Coming off a missed cut Villegas starts strong


2006 Buick InvitationalSAN DIEGO ' The shot was worthy of a much louder celebration.
Camilo Villegas was in a bind on his second hole of the Buick Invitational, hitting his tee shot to the right and leaving himself some 50 yards to the hole with a bunker limiting his view to the top portion of the flag. With a new 63-degree wedge, he hit a perfect flop toward his target and wound up with an eagle.
My caddie said, It went in. Early in the round, not much of a reaction, Villegas said.
There wasnt much of a crowd at Torrey Pines on Thursday, when Villegas tied his personal best with a 9-under 63 on the easier North Course to build a three-shot lead over Davis Love III and Aaron Baddeley. Across the way, Phil Mickelson patched together enough great par saves for a 70 on the South Course that put him in good shape.
One reason for the thin gallery was the absence of the four-time defending champion, Tiger Woods.
Now that might be reason for Villegas to celebrate.
The 27-year-old Colombian picked up his first PGA Tour victory last year in the BMW Championship, where Woods was the defending champion but unable to play because of his season-ending knee surgery. A week later, Villegas won in a playoff at the Tour Championship, where Woods also was the defending champion.
The Buick Invitational is the third straight PGA Tour event that Woods is not able to defend.
Is it any surprise to see Villegas name atop the leaderboard?
Its very early in the week, Villegas said. I mean, I played one round. I played great today.
Even so, this is one place none of the players particularly miss the worlds No. 1 player. Woods is the four-time defending champion of the Buick Invitational, with six victories in all, that doesnt include the U.S. Open he won last summer at Torrey Pines, a public course that he has turned into a private playground.
Im glad hes not here, Villegas said. He plays pretty good around here, I can tell you that.
Villegas didnt fare too badly himself, although it will take another round to sort out the real contenders. Few other courses have such a disparity in scoring'the South hosting a U.S. Open and stretching over 7,600 yards, the North a pedestrian 6,915 yards with hardly any rough to punish errant shots.
The average score on the North was 71.73, while the South played to an average of 75.37.
Thats where Villegas is headed on Friday, with rain that began falling late Thursday afternoon in the forecast the next two days. He realizes he could face thicker rough, firmer greens'and he doesnt seem the least bit bothered.
Who knows, man? he said. Just go out there and hit some shots.
British Open and PGA champion Padraig Harrington played in the same group with Villegas and tried to keep pace early, making three birdies on the opening four holes. But his round unraveled on the 17th hole, when he four-putted for double bogey and wound up with a 71.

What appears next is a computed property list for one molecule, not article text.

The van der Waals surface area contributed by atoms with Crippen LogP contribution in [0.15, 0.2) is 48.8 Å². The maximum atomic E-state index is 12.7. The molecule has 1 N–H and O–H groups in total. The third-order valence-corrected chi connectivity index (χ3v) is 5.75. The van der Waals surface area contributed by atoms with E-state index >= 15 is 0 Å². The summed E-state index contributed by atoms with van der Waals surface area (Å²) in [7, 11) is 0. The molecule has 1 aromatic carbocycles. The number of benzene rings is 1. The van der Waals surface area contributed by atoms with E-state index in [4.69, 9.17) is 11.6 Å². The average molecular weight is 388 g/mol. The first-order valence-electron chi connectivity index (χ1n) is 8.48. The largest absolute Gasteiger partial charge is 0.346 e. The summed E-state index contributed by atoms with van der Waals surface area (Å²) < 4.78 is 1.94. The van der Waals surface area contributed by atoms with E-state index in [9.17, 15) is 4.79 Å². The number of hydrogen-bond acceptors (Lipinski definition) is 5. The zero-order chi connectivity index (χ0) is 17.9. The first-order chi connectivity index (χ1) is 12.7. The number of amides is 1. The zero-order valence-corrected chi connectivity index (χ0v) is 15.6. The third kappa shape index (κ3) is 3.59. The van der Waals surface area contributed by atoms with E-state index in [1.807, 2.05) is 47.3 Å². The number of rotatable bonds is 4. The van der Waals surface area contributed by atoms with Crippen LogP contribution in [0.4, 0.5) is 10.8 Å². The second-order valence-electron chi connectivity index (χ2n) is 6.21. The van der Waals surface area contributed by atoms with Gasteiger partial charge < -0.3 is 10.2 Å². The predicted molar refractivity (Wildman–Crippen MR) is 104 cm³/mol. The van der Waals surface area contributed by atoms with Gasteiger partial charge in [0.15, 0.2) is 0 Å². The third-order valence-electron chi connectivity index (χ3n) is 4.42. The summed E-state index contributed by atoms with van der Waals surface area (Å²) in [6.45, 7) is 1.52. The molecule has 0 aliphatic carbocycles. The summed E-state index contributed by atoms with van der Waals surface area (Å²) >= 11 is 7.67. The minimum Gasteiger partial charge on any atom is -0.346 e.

Love hung with the Colombian, too, finishing with three birdies over the final five holes for a 66'same as Baddeley, playing alongside him. It was a good start for Love, who is No. 58 in the world ranking and needs to stay in the top 64 after next week at Pebble Beach to qualify for the Accenture Match Play Championship.
The ultimate goal'next to winning'is to get into the top 50 after March to qualify for the Masters. Thats a lot of math, but the only numbers Love cares about at the moment are what he puts on his scorecard.
Its hard not to watch it, but I know that if I continue to do the things Im doing, the ranking will keep continuing to improve, Love said. Im just going out and trying to play to win and not play to try to get to 58th. I just keep trying to work my way up.
Stuart Appleby was in the group at 68, but the names worth noting at 69 included Scott Sterling and Matthew Goggin, simply because they toiled on the South Course.
And there was Mickelson, of course, who was pleased to start with a 70 on the South.
He has a new driver this week'compared with his last start at Torrey Pines for the U.S. Open, when he had no driver'but the putter is what saved his round, especially on the par-5 ninth hole at the end of his day.
Mickelson hit his driver off the fairway with hopes of running it up toward the green for a simple up-and-down for birdie, only to see it sail to the right and into the face of a bunker. He blasted out to another bunker by the green, again in a bad lie, did well to get it onto the putting surface 15 feet away, and he wound up with a par.
It wasnt the smartest play there, he said. I should have hit 3-wood down there and taken 6 out of play. But thats what happens. I was fortunate to walk away with par.

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